Of course there are parameters to follow when booking a hotel for a business trip, but within the bounds of your company’s travel policy, why not have some fun with it? If you have the option to choose between three hotels, take an extra minute or two to research which one is in the best location, or which one has a hot tub, or which one has a gym, or which one has the best continental breakfast. You may have to travel for work, but if you have choices between hotels, you don’t have to stay in the worst one. Do your research and give yourself the best of your options.
Check Out the Amenities Your Hotel Has to Offer
Ok, great, you chose a hotel within your budget that’s close to your worksite and also has a nice sauna. Make sure you use it! With Petersen’s article in mind, don’t worry about orienting every moment of your business trip towards work and optimizing every minute of the day. Take some time for yourself just as you would at home, and enjoy your hotel amenities. If you’re not sure what kinds of amenities your hotel offers, take the time to look into it. There are a lot of negatives to being away from home for a night, but one of the positives is that your home probably doesn’t have anywhere near the facilities of your hotel. Investigate what your hotel has to offer and take advantage of it.
Eat Dinner at a Good Restaurant
You’re in a new place, probably one with a different local cuisine than what you’re used to, or at least different local hot spots. Take yourself out to experience something delicious, or if it has to be something mediocre, at least let it be something new. Researching nearby restaurants, or popular local haunts, before your trip can help you be prepared and motivate you to actually go out for dinner, but you’d do just as well to ask someone. Maybe someone who works in the office you’re visiting, or a fellow conference attendee, or even the person behind the hotel reception desk. Actively seek out a place for dinner, and instead of ordering room service or eating a Subway sandwich, treat yourself.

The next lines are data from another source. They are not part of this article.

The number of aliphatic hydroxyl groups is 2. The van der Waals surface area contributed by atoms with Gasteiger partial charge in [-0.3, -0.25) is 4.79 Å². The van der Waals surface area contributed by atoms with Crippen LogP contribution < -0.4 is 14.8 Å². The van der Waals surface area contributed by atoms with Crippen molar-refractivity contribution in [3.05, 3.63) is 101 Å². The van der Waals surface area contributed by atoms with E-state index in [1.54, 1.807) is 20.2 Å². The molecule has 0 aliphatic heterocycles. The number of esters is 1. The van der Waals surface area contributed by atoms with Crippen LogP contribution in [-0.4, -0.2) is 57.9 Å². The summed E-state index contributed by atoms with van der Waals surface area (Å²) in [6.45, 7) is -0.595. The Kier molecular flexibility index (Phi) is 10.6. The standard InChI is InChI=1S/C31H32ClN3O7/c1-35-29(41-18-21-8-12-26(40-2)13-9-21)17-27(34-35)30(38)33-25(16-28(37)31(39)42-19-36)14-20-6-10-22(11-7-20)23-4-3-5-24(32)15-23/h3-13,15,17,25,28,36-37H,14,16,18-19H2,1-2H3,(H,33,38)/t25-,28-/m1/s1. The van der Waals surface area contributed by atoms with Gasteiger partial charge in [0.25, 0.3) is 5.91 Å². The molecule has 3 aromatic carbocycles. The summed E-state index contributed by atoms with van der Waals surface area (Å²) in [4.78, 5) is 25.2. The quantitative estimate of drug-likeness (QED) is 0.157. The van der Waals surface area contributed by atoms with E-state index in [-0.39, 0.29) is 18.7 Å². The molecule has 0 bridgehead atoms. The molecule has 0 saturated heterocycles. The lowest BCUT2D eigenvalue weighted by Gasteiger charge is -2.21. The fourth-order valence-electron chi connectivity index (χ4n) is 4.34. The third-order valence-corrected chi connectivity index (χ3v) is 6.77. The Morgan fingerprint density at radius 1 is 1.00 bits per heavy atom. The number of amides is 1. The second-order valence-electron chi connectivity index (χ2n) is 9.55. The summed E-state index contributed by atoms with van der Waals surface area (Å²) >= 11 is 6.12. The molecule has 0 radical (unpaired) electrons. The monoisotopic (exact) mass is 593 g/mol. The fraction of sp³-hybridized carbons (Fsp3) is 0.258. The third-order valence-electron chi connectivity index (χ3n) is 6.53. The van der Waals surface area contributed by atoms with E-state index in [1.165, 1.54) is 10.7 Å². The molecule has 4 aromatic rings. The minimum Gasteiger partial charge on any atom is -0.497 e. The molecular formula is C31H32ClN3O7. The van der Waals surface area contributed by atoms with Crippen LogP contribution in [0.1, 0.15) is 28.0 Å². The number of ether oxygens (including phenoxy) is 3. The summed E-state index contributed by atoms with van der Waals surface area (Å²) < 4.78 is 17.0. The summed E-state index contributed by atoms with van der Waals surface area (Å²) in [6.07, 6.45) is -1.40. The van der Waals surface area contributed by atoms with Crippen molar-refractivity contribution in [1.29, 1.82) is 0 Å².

Check Out StubHub and Facebook for Local Events
A new city means a whole new crop of sports teams, theaters and events. Even if you’re not a baseball fan, a soccer fan, a lacrosse fan, an ultimate frisbee fan, or a fan of whatever seems to be the popular sporting event in the place you’ve traveled, consider going. It’ll give you a peek into the culture of the city and it’ll be something out of the ordinary for you to do. It’ll also give you much better story material for your return home than a tale about picking up a rental car, driving it to the hotel, and then returning it. Maybe there’s a thriving local arts scene you could check out, or some kind of fair, rodeo, or carnival in town that you’d never have known about if you hadn’t gone looking. Even if you’ve traveled not to a city at all but rather a small town, you might be surprised by what they have to offer. Take a look online and see what’s out there. Doing something different while traveling for business can help break up the monotony and prevent burnout.
Check Out Networking Opportunities
If you’re traveling for a conference, or some kind of work event, there are probably networking opportunities outside of business hours. While this tip is more based in your professional life than the others, networking doesn’t have to be a continuation of your workday. It can be a great way to meet people with whom you might have something in common, and it can be a great way to avoid spending a whole evening alone, which is a major contributor to traveler friction and burnout. And who knows? You may even get a free drink or two out of it!